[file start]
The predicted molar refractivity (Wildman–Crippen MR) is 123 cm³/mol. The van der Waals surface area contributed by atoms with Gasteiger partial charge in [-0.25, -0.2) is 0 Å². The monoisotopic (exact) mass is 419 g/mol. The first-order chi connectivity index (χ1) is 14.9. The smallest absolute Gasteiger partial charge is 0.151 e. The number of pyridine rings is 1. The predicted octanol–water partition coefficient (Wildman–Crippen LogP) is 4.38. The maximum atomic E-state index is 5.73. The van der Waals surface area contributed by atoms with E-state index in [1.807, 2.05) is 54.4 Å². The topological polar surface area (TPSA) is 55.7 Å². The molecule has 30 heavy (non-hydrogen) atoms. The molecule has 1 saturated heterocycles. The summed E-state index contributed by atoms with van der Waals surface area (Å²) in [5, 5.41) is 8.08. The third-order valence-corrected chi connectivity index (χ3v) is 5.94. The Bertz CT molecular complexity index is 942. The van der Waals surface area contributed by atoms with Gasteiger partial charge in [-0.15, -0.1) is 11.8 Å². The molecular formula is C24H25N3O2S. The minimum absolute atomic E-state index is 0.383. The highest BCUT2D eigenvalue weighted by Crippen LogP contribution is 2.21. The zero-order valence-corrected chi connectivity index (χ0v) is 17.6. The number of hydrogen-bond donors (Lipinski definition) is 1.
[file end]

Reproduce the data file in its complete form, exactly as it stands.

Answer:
The predicted molar refractivity (Wildman–Crippen MR) is 123 cm³/mol. The van der Waals surface area contributed by atoms with Gasteiger partial charge in [-0.25, -0.2) is 0 Å². The monoisotopic (exact) mass is 419 g/mol. The first-order chi connectivity index (χ1) is 14.9. The smallest absolute Gasteiger partial charge is 0.151 e. The number of pyridine rings is 1. The predicted octanol–water partition coefficient (Wildman–Crippen LogP) is 4.38. The maximum atomic E-state index is 5.73. The van der Waals surface area contributed by atoms with E-state index in [1.807, 2.05) is 54.4 Å². The topological polar surface area (TPSA) is 55.7 Å². The molecule has 30 heavy (non-hydrogen) atoms. The molecule has 1 saturated heterocycles. The summed E-state index contributed by atoms with van der Waals surface area (Å²) in [5, 5.41) is 8.08. The third-order valence-corrected chi connectivity index (χ3v) is 5.94. The Bertz CT molecular complexity index is 942. The van der Waals surface area contributed by atoms with Gasteiger partial charge in [-0.15, -0.1) is 11.8 Å². The molecular formula is C24H25N3O2S. The minimum absolute atomic E-state index is 0.383. The highest BCUT2D eigenvalue weighted by Crippen LogP contribution is 2.21. The zero-order valence-corrected chi connectivity index (χ0v) is 17.6. The number of hydrogen-bond donors (Lipinski definition) is 1.